“The first phase of the ramp-up worked very well,” Samama says. “It represents a very good achievement because we have kept to the good level of yields in emerging markets, while also having good diversification – we have invested in a wide range of countries.”
Samama says he is proud of the speed at which Amundi and its partners developed the fund: “By launching the fund in a very short space of time we proved that the project [could] fly, and super quickly. In only nine months, we shifted from being selected to closing the fund.
“It was kind of a blitzkrieg that was incredibly successful – it was a success in implementation, and a success in deployment, with both good yields and a good shift towards green bonds,” he says.
"In terms of supply of green bonds, of course we would like more. But was there enough for us to be on track on what we're supposed to deliver? Yes. Are we delivering in terms of returns? Yes." Frédéric Samama, Amundi
Because it is investing in debt from emerging markets, the fund helps green bond investors tackle a fundamental market problem, Samama adds. “Green bonds have traditionally offered low yields to investors, because most of the issuers were in the developed market, and many of these were triple-A-rated,” Samama says. “One of the problems that investors were facing is solved.”
Samama predicts the next 12 months are likely to see Amundi step up the pace of green bond investment as it looks to drive both demand and supply.
“In terms of supply, of course we would like more. But was there enough for us to be on track on what we’re supposed to deliver? Yes. Are we delivering in terms of returns? Yes. Is the IFC’s technical assistance facility [helping]? Yes. Is the fact that we are deploying more than $2 billion into this market helping? Yes.
“I think the process can only accelerate,” he says.
Asked whether the fund demonstrates that green bonds can enable investment in projects that would not otherwise have received financing – delivering so-called ‘additionality’ – Samama says: “Definitively! The fact that suddenly banks in emerging markets have now got access to new providers of financing … is proof of additionality. By definition these people were not investing in standard bonds before this fund, so suddenly banks have access to a new pool of finance.”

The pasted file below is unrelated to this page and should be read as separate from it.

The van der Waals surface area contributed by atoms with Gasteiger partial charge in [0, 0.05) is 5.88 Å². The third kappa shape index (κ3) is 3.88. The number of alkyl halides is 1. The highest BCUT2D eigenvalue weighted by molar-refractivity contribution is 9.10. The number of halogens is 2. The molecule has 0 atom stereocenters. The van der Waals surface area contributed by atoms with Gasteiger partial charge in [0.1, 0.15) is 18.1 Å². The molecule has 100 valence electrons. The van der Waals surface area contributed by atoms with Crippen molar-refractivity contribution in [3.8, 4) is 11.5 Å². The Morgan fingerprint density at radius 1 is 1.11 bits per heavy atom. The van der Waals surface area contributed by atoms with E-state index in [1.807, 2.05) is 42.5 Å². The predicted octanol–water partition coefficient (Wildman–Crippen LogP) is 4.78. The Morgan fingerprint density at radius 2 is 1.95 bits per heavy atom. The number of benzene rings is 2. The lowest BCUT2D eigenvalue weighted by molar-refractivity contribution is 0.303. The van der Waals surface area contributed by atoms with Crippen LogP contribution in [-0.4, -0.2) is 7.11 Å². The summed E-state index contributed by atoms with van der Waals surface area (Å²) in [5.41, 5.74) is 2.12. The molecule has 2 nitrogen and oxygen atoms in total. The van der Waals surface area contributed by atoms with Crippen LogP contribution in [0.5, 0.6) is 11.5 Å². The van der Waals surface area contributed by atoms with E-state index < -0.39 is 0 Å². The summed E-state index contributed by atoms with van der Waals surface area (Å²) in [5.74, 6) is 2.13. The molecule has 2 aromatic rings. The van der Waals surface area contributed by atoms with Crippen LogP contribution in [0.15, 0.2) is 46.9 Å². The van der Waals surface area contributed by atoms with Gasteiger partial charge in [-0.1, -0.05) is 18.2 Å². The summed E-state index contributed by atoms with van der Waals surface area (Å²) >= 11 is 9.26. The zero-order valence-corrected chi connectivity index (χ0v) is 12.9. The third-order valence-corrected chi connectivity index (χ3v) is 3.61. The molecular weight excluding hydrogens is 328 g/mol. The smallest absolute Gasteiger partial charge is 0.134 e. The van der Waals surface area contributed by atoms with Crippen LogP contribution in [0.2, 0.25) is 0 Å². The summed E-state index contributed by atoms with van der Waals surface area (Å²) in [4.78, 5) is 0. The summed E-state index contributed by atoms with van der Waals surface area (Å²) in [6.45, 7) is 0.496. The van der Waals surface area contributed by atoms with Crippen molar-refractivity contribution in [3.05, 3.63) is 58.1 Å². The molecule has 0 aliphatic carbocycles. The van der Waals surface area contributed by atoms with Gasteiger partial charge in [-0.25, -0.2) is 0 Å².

"There is a need that industry keeps inventing products... We do our job and hope that others will as well" Frédéric Samama, Amundi
Another marker of the project’s success, according to Samama, is that other organisations have followed Amundi’s example. This includes the Asia Infrastructure Investment Bank, which launched a corporate infrastructure bond fund in January that will buy labelled green bonds and bonds from quasi-sovereign issuers.
“Really the point was to play the role of the first-mover, to send a signal to others that it was feasible [to invest in emerging market green bonds]. The point was to spread the signal that here was a case study that could be replicated for the benefit of everybody.”
More organisations should follow Amundi’s example and drive innovation in low-carbon products, Samama said, referencing the asset manager’s role in developing some of the first low-carbon indexes, The Low Carbon Leaders Indexes, in partnership with MSCI.
“We have the track record of financial innovation, not for the beauty of financial innovation, but for the benefit of the participants, to put some concrete solutions on the table to help them align their portfolios with a low-carbon economy. There is a need that industry keeps inventing products, because we're only at the beginning of the process. We do our job and hope that the others will as well,” Samama said.
Amundi, which is Europe’s largest asset manager, with €1.43 trillion ($1.63 trillion) in assets under management, also has two other green bond funds – Amundi Impact Green Bond and Amundi Responsible Investing – Green Bonds.